Stefan Selig, a Bank of America investment banker nominated to become the Under Secretary for International Trade at the Department of Commerce, received more than $9 million in bonus pay as he was nominated to join the administration in November. The bonus pay came in addition to the $5.1 million in incentive pay awarded to Selig last year.
Michael Froman, the current U.S. Trade Representative, received over $4 million as part of multiple exit payments when he left CitiGroup to join the Obama administration. Froman told Senate Finance Committee members last summer that he donated approximately 75 percent of the $2.25 million bonus he received for his work in 2008 to charity. CitiGroup also gave Froman a $2 million payment in connection to his holdings in two investment funds, which was awarded “in recognition of [Froman’s] service to Citi in various capacities since 1999.”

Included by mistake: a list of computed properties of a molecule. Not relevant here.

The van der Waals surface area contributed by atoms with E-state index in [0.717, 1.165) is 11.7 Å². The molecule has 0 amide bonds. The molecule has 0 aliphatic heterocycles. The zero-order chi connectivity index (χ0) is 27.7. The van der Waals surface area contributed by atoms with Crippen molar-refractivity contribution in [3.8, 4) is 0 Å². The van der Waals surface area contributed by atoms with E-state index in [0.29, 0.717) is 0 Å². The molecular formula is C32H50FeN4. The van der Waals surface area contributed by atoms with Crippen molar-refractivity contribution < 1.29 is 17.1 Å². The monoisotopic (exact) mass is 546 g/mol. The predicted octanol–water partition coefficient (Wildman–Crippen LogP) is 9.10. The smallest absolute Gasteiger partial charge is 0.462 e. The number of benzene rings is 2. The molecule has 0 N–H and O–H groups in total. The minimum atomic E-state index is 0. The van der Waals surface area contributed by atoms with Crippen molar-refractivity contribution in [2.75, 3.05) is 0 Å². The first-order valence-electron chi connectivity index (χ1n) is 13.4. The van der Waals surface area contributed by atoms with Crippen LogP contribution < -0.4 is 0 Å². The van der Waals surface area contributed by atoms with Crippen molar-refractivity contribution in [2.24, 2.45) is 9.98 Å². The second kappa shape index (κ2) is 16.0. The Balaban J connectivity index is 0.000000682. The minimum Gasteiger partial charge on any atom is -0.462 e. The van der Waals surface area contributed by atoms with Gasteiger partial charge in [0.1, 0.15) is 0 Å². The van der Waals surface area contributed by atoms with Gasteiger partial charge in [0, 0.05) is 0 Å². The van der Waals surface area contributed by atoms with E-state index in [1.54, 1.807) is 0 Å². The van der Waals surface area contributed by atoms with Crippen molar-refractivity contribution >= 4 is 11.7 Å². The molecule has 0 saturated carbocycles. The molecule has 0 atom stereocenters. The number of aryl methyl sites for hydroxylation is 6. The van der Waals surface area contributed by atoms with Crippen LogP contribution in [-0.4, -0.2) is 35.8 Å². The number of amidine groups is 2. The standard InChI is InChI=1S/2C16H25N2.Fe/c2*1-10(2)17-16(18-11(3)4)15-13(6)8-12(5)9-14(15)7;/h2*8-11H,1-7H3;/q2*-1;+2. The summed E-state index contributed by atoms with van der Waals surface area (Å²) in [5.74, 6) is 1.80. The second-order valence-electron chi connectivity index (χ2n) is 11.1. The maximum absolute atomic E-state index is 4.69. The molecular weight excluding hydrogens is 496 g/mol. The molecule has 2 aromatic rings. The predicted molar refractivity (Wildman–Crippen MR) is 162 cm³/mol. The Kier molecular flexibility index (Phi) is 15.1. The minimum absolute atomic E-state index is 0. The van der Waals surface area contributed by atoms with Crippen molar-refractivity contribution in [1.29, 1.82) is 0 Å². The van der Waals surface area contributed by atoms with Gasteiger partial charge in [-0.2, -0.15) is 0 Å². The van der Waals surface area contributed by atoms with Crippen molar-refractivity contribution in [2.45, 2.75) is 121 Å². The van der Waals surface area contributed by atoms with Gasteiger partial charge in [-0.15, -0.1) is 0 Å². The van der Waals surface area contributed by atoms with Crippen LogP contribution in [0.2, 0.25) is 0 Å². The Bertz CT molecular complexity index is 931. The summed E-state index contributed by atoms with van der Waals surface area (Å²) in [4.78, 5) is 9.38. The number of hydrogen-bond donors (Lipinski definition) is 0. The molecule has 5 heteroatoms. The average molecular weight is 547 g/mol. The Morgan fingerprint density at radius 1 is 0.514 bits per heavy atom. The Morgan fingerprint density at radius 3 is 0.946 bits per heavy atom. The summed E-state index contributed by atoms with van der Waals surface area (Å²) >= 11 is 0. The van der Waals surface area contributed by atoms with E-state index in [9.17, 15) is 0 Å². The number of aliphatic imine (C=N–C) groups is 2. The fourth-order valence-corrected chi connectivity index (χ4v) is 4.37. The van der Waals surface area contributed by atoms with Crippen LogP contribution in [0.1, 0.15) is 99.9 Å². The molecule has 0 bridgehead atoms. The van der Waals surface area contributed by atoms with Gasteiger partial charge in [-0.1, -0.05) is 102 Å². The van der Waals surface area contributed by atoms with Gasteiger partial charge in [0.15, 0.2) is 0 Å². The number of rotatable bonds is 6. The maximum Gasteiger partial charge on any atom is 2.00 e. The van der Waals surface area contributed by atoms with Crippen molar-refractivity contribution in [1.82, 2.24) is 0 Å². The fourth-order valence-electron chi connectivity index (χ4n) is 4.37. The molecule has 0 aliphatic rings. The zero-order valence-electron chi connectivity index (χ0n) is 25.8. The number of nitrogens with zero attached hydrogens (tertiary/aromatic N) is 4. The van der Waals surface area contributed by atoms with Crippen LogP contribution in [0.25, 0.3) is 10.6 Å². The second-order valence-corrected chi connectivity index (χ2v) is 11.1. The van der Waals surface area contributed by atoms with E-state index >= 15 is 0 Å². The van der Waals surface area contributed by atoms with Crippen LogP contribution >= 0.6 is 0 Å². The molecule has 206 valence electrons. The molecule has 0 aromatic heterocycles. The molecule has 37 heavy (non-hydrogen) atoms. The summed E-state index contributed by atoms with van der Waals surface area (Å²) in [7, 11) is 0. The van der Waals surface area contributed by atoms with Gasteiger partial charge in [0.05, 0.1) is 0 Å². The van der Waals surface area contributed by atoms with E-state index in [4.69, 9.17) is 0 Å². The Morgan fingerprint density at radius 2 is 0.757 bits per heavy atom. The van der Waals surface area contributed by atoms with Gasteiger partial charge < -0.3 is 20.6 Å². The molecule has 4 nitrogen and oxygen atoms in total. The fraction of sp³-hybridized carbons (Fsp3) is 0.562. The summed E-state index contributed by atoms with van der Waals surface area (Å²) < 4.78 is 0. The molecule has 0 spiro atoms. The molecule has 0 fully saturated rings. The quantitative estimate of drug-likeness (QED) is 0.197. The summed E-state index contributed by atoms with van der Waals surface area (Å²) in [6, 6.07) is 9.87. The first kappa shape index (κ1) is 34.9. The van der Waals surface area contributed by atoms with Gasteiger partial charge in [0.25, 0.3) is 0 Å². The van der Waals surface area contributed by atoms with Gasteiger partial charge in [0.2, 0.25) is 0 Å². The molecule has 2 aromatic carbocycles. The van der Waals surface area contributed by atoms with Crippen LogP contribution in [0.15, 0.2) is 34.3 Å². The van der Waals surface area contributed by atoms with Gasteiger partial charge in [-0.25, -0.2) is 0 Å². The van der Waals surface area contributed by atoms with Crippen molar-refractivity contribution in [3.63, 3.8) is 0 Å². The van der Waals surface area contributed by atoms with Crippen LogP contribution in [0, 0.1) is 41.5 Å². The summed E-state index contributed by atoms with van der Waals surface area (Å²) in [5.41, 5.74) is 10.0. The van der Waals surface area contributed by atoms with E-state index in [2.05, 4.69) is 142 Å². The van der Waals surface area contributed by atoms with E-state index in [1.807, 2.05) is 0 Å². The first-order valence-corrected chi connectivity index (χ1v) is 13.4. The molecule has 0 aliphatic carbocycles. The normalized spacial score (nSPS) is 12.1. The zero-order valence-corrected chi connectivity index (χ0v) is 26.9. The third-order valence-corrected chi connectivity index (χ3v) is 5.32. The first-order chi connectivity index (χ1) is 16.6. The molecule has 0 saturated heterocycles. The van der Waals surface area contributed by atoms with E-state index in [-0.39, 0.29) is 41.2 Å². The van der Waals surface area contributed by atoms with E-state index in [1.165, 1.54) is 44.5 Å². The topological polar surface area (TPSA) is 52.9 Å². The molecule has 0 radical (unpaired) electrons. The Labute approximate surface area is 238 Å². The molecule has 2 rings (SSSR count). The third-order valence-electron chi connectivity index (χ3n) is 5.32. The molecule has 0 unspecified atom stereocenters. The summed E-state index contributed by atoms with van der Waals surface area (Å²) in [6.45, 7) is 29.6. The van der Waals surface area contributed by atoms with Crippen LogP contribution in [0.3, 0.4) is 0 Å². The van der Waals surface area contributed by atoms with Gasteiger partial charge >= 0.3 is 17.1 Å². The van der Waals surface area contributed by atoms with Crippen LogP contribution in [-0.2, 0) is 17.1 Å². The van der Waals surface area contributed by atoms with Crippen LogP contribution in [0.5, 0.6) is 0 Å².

Do I have to explain what this means? How their companies are basically paying these guys in advance to continue promoting their interests even as they pretend to work for the govt? Or that Obama just about had to be working hand-in-glove with these corporations to come up with these guys’ names in the first place? Or that these payments are a measure of how deeply corrupt our system is now?
That’s what I thought.
For a long time I have been listening to liberals and progs talk as if something has gone wrong with the system and if we could just adjust this or tweak that, everything would be hunky-dory. They understand that the Republicans are out of control, the corporations are in control, and the financial sector calls the shots. What they consistently refuse to do is admit that those three sectors are and have been working together for 30 years or that the fourth of the united sectors consists of Third Way Democrats. Here’s a recent Krugman.